There I was
It was now about 0430, and the boat was hauling along on the tidal current, doing about 7 knots and I was sticking to the navigational program, while desperately trying to keep awake. Dave was noticeably nervous too, and would poke his head up every few minutes to ensure that I hadn't nodded off.
Cold, damp, rocking back and forth while fighting nausea was not my idea of a good time.
We passed Ramsgate and soon entered the Thames Estuary and made the turn to the west. The winds calmed way down and the sun made its slow rise on our backs. Some coffee and some snackage made being awake a bit easier and we continued our mission to the St Katherine's Dock.
The Kentish coast was to our South, a mile or so away. Most people would think that our journey was getting easier, right?
.View Larger Map
We were just past Margate and were steaming along quite happily, enjoying brekkies and coffee when the Customs Boat came flying up on our port side.
"Heave to, please", the Nice armed Customs man requested via loudspeaker.
I pulled back power and quickly, two men were onboard giving us all the look of "What are you doing..."
They began the 20 questions;
Who are you. Passports?
Where did you come from? Last Port?
Next Port? Where is your Original Importation Certificate
"I gave it to the Customs Officer in Southampton", said I.
The Customs Guy; "Well, we need to have the Original, or we can seize your boat until you pay the 18% importation Fee."
Remember a few weeks ago, I mentioned that I made about 30 Original
, signed copies?
Hah! I love it when my plan comes to fruition!!!
I gave the nice Man my "only original", and he made a note and of course, took it with him.
"What am I going to do if another Customs Boat comes along and needs my original Importation Certificate?"
"Oh, don't worry. They won't ask for one, since I have it." Said Leader Customs Dude.
After a few moments of regular chit chat, they gave us a "Cheerio, Welcome to the United Kingdom" noise and they were off.
Soon, we came upon some really ominous looking Forts on the water. I went to this website Maunsell Forts
to let you see what we came upon on the misty waters.
They looked like "Imperial Walkers", or whatever George Lucas called them in the Star Wars series. Here is a advertisement for a Toy "Walker"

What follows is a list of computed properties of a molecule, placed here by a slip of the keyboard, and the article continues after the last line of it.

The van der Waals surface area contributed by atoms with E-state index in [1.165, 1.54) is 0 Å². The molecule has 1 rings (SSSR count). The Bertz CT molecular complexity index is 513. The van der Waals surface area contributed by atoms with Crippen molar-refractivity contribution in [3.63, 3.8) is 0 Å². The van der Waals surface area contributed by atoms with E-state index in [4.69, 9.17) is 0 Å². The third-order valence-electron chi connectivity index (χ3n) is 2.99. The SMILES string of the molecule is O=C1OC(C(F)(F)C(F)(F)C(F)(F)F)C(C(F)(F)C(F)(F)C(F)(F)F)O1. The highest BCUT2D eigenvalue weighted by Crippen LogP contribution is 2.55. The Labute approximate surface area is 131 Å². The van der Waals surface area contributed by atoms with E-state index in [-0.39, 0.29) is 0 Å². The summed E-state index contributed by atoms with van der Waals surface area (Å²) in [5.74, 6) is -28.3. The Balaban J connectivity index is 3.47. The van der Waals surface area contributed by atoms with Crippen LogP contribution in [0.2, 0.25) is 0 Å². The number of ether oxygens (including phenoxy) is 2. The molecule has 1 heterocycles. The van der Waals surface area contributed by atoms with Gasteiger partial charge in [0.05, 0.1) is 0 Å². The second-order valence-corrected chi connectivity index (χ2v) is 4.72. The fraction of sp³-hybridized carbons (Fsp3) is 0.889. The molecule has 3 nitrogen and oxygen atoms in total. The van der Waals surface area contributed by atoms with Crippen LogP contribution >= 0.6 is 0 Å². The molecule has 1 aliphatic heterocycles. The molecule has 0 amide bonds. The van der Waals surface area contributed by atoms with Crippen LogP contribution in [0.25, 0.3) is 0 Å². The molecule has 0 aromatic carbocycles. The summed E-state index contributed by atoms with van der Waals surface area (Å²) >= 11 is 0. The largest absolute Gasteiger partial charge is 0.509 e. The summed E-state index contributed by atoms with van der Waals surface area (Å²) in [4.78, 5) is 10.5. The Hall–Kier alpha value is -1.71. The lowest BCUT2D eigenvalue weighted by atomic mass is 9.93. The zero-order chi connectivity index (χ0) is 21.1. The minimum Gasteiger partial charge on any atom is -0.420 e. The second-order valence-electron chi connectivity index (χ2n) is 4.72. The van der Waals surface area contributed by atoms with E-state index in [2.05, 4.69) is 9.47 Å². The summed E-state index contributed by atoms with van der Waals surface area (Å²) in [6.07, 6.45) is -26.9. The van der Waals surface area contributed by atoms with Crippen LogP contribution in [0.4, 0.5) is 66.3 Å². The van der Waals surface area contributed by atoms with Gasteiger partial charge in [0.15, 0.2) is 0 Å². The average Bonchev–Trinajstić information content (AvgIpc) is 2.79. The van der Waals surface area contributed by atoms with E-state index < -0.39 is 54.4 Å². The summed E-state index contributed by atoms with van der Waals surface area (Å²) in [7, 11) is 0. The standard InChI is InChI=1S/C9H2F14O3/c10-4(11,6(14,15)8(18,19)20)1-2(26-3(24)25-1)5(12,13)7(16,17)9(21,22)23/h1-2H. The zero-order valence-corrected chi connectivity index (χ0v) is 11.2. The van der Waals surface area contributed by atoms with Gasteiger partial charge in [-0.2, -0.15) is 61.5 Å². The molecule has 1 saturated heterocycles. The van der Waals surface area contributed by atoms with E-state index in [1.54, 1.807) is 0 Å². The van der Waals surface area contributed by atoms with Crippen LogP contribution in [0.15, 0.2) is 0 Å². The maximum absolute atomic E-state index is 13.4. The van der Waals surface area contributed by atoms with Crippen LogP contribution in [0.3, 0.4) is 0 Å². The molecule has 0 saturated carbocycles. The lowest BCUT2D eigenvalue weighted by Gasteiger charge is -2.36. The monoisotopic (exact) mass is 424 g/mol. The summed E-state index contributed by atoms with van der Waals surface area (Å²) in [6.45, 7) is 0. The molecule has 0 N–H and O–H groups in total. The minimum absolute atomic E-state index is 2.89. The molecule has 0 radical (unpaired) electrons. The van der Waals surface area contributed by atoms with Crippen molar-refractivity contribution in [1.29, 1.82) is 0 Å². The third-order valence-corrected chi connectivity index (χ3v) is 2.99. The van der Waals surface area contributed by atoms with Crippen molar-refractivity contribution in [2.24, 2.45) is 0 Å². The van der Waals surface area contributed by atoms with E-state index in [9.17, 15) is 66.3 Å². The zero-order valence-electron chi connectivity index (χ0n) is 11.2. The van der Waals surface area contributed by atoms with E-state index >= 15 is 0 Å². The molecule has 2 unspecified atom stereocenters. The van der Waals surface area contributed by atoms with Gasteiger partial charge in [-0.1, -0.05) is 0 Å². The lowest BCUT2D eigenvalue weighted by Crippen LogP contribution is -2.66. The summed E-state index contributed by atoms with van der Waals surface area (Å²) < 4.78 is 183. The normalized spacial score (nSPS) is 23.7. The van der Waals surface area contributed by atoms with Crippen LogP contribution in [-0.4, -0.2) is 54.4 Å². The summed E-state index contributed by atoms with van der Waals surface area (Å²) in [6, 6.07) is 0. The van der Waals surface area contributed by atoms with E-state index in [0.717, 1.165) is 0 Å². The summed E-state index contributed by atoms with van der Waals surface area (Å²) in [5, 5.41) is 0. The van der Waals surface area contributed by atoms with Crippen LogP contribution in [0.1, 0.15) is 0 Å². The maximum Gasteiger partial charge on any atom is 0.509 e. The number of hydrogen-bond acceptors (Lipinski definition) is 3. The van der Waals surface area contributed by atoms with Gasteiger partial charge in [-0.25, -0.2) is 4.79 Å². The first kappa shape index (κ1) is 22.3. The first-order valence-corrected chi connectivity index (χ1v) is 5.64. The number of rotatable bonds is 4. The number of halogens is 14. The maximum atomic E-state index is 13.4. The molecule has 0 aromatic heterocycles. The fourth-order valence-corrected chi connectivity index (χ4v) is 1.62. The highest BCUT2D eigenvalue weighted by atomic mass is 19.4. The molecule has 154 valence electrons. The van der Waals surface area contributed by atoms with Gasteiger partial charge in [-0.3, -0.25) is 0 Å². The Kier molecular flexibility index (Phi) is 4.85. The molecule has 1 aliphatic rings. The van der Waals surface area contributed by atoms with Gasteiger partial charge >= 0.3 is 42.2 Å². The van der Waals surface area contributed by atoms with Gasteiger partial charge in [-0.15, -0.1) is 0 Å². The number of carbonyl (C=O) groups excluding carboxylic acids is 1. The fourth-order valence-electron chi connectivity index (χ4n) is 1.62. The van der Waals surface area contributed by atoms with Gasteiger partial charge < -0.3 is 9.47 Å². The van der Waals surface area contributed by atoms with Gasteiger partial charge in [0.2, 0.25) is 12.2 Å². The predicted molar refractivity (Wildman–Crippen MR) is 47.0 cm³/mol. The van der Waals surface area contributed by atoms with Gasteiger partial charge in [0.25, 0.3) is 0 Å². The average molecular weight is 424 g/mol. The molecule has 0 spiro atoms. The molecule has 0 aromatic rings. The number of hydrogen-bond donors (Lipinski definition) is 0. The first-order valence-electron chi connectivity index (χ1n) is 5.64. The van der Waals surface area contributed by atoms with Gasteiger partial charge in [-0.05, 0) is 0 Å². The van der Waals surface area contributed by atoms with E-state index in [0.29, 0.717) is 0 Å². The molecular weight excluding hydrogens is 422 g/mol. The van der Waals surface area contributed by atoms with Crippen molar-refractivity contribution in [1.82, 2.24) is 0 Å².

These were looking much more creepy in the foggy morning as we passed by slowly. Totally cool!
(Thanks to subterrain.org.uk
for allowing non-profit use of these great Hywel Williams images!)
Apparently, these structures were finally abandoned in 1956 and squatters came in the mid-sixties and set up "pirate radio stations".
We zoomed along, not really cognizant that we happened to be on the right timing to have the tide push us into the River Thames, proper. We passed the Isle of Sheppey and the sunk Liberty Ship with warning signs all around. It seems that this vessel is still filled with thousands of 500 pound ordnance for the Army Air Corps and they government just didn't want to disturb the ship and its lethal cargo.
If a flea was to flatulate within 300 yards, we could all go up in a giant bang!
I tried to find the wreck on Google Maps, but mysteriously, it won't show.
Things that make you say, "Hmmmmm."
We finally got into the River, and things were really looking up. Dave went below to make lunch, which was Campbell's chicken soup with no water added. Pretty salty, but what the hey.
We were getting into the docklands and it was very industrialized. And that was when the fanbelt on the motor decided to let go.
Instantly, an alarm started squealing, letting me know that we were now overheating.
I immediately pulled to the right, heading to the nearest dock to effect repair. we tied up quickly and I went below looking for a fanbelt. I knew that there was at least four of them on board, so no problem.